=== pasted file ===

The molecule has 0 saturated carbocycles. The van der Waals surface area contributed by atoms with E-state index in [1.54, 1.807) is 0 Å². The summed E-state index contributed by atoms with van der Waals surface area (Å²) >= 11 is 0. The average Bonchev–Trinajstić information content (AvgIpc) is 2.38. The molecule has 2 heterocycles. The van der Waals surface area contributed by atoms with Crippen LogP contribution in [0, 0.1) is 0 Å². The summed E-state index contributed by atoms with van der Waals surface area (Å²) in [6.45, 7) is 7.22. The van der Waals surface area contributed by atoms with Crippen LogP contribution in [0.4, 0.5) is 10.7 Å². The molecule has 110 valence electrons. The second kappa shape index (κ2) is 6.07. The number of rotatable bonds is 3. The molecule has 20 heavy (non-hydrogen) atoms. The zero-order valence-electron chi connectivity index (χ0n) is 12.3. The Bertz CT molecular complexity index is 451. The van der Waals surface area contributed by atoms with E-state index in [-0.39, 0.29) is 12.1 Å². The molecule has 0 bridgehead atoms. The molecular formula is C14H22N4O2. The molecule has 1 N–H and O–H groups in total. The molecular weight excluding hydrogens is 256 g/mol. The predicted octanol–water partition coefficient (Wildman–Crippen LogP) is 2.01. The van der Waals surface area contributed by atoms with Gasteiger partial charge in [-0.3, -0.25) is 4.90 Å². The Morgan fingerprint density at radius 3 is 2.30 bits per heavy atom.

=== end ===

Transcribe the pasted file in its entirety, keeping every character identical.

The molecule has 0 saturated carbocycles. The van der Waals surface area contributed by atoms with E-state index in [1.54, 1.807) is 0 Å². The summed E-state index contributed by atoms with van der Waals surface area (Å²) >= 11 is 0. The average Bonchev–Trinajstić information content (AvgIpc) is 2.38. The molecule has 2 heterocycles. The van der Waals surface area contributed by atoms with Crippen LogP contribution in [0, 0.1) is 0 Å². The summed E-state index contributed by atoms with van der Waals surface area (Å²) in [6.45, 7) is 7.22. The van der Waals surface area contributed by atoms with Crippen LogP contribution in [0.4, 0.5) is 10.7 Å². The molecule has 110 valence electrons. The second kappa shape index (κ2) is 6.07. The number of rotatable bonds is 3. The molecule has 20 heavy (non-hydrogen) atoms. The zero-order valence-electron chi connectivity index (χ0n) is 12.3. The Bertz CT molecular complexity index is 451. The van der Waals surface area contributed by atoms with E-state index in [-0.39, 0.29) is 12.1 Å². The molecule has 0 bridgehead atoms. The molecular formula is C14H22N4O2. The molecule has 1 N–H and O–H groups in total. The molecular weight excluding hydrogens is 256 g/mol. The predicted octanol–water partition coefficient (Wildman–Crippen LogP) is 2.01. The van der Waals surface area contributed by atoms with Gasteiger partial charge in [-0.3, -0.25) is 4.90 Å². The Morgan fingerprint density at radius 3 is 2.30 bits per heavy atom.